Utah’s Critical Response, one of many, was impressive.

Passing a penalty and a rebound, but benefiting from a targeted call against Ohio State, the Utes finished their third in a nine-time, 79-yard march, lifting the lead. Their number returned 14 through a Tavion Thomas six-yard run.

However, Bernard, playing on both wings, filling in Utah’s meager extra space, was beaten on a deep tackle 27 seconds later to close the gap to seven, once again.

Covey then did what he did like a thousand times before – he jerked and jerked, twisted and wiggled, burned and stirred on his return, this match in a match, in 97 measure to beat Utah to 28-14. Notably, the first half is still 8:17.

Ohio State took all of 15 seconds to score again on a 52-yard pass, taking the Utes’ lead to just seven.

This is becoming absurd. It blew through it was ridiculous. Those are petty thieves.

But there’s more than that.

About half a second later, Rising made a 62-yard touchdown, and the score was 35-21, Utah.

Ohio State should have scored again, a pass from CJ Stroud to Jaxon Smith-Njigba, but the receiver fumbled at Utah’s 3-yard line, recovered by Utes, eventually stopping a drive, like it happened.

Utes have struggled to put pressure on Stroud all this time, and they have paid the price.

Early in the third quarter, a Clark Phillips intercept blocked a scoring threat in Ohio State. But a miss from Ute football player Michael Williams returned the ball to the Buckeyes at Utah’s 11-yard line, resulting in an OSU touchdown.

Another Utah response – this time an on-field goal after moving down the field 59 yards – put the U team up to 10.

Ohio State responded with… a goal on the field.

Table tennis has helicopters, anyone?

Even with the back and forth, and that long lead, it felt as if Utah was almost unyielding, clinging desperately, grass-covered shovels under their fingernails.

Ohio State’s coverage of talent receivers, even when those who opted out of Buckeye are gone, is troublesome. The entire defenders fought fiercely. Stroud finished with 573 yards of passing, Smith-Njigba with 347 yards of receiving. All told, the Buckeyes have grown 683 feet, 463 Utes.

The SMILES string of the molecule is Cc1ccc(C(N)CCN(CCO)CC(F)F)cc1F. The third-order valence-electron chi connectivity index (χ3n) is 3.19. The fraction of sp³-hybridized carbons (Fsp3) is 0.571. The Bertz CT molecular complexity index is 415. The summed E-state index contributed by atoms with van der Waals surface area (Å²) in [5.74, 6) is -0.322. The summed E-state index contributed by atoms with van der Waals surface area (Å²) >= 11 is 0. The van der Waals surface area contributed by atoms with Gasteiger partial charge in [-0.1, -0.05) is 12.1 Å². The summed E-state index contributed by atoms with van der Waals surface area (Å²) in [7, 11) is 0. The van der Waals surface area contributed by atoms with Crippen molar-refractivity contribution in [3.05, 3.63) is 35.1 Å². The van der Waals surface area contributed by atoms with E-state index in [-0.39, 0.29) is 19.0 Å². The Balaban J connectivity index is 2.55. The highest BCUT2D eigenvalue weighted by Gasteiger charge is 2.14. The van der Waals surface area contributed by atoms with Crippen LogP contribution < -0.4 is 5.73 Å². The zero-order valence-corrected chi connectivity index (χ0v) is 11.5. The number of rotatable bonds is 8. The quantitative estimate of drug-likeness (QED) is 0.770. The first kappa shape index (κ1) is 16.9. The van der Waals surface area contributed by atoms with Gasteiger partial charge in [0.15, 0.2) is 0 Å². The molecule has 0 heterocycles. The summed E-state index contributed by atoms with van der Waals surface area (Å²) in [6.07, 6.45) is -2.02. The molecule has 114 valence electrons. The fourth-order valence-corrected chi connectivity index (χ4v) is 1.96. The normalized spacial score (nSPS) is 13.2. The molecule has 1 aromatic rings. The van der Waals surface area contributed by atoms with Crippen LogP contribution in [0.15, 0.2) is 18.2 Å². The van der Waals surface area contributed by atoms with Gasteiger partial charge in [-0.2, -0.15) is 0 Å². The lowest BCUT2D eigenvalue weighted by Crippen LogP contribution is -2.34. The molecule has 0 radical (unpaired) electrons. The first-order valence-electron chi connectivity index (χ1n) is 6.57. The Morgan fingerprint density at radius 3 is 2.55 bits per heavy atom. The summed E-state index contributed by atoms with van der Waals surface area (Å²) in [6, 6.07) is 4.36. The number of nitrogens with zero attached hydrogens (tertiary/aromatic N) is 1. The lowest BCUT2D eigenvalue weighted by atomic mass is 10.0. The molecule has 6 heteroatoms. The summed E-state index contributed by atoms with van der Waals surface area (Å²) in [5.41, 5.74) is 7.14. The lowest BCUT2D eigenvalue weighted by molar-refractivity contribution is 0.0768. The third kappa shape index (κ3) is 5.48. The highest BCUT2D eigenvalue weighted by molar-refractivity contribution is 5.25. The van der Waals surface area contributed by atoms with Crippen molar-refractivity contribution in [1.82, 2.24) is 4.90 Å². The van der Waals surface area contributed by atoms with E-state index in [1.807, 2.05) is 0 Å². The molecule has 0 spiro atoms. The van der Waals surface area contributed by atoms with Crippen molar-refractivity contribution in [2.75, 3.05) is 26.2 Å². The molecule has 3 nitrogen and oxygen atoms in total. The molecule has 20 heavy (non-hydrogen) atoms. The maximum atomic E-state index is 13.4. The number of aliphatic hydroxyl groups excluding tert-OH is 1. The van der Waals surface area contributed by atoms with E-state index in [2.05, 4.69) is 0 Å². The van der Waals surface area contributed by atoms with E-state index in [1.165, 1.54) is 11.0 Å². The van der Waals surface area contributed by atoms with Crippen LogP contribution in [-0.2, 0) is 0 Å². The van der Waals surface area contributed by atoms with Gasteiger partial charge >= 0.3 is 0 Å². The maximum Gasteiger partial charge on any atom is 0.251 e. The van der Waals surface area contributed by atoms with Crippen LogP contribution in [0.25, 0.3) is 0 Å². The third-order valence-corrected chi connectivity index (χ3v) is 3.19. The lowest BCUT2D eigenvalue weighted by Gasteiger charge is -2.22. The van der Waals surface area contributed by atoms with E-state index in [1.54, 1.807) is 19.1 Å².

Ohio State took the lead in the Utes’ first-ever drive of the fourth quarter at its own 29-yard line, speeding up 71 yards to eventually score at 38.

From that point on, with 10:12 left, the result is a jumping ball.

Reaching as far as they could, sliding here, sliding there, the Utes looked as if they couldn’t get a hold of them. When Rising was fired – and injured and replaced with a freshman backup Bryson Barnes – the celebration was supposed to have been done, obliterated by a final drive by Ohio State and TD.

No, that’s not it.

Barnes led the Utes on a superb touchdown shot, adorned with a perfectly scoring pass to Dalton Kincaid, tying up 45 with 1:54 remaining. Whaaaaaaaat?!

Barnes is a freshman from Milford, a kid from a small high school, from a family of pigs. Could this be an unlikely showbiz ending?

What was real on this night did not bring a smile to Utes’ face.

Their celebration ended, when the defense failed again, with a goal at Buckeye in the final seconds.

But did it? It is over? Should it end? Only in this last game did a big match happen. A pain.

The season – a win, considered an inspiring whole – was even bigger.

What it all means for Utah is that it currently stands atop the Pac-12, undefeated at the end of the game against the Big Ten. There’s still work to do. At the same time, looking back on the way they have come, the Utes have built a solid football escalation program that is respected by all.

Indeed, it could be better limited. The normally reliable defense was sucked.

There are those who might consider Ohio State vulnerable to disappointment, as the CFP position has escaped them. But the Buckeyes appeared by force.

Utes too. They are just not good enough. If they were, they weren’t on Saturday night. Only they themselves know what it really is.

Either way, religiously or not, every Utes should believe that TJ and AL were there on the sidelines with them, cheering them on, emphasizing joy and not sadness, when they stepped out onto the pitch, their pride. The trench is still intact, the punch is attractive, the mind is broken, the tears are flowing.

Who can argue with that? Sure, no one wants to.

Kyle Whittingham said: “Warriors don’t give up.”

The Utes never did. Utah ends a winning season with a painful defeat at the Rose Bowl

Beth Allcock